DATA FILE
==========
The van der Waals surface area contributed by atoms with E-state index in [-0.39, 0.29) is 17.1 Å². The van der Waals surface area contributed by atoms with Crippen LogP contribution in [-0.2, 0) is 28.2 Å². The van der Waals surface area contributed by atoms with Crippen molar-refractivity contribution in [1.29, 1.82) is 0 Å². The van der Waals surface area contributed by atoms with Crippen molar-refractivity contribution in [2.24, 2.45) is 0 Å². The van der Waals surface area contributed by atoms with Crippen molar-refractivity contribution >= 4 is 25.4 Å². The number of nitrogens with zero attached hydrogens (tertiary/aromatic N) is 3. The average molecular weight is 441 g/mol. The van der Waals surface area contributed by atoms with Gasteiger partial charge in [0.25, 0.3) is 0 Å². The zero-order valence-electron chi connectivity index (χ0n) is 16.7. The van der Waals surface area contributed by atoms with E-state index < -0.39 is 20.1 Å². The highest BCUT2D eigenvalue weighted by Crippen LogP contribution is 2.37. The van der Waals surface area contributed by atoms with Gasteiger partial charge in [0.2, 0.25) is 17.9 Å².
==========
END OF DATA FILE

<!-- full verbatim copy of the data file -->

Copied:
The van der Waals surface area contributed by atoms with E-state index in [-0.39, 0.29) is 17.1 Å². The van der Waals surface area contributed by atoms with Crippen LogP contribution in [-0.2, 0) is 28.2 Å². The van der Waals surface area contributed by atoms with Crippen molar-refractivity contribution in [1.29, 1.82) is 0 Å². The van der Waals surface area contributed by atoms with Crippen molar-refractivity contribution in [2.24, 2.45) is 0 Å². The van der Waals surface area contributed by atoms with Crippen molar-refractivity contribution >= 4 is 25.4 Å². The number of nitrogens with zero attached hydrogens (tertiary/aromatic N) is 3. The average molecular weight is 441 g/mol. The van der Waals surface area contributed by atoms with Gasteiger partial charge in [0.25, 0.3) is 0 Å². The zero-order valence-electron chi connectivity index (χ0n) is 16.7. The van der Waals surface area contributed by atoms with E-state index < -0.39 is 20.1 Å². The highest BCUT2D eigenvalue weighted by Crippen LogP contribution is 2.37. The van der Waals surface area contributed by atoms with Gasteiger partial charge in [0.2, 0.25) is 17.9 Å².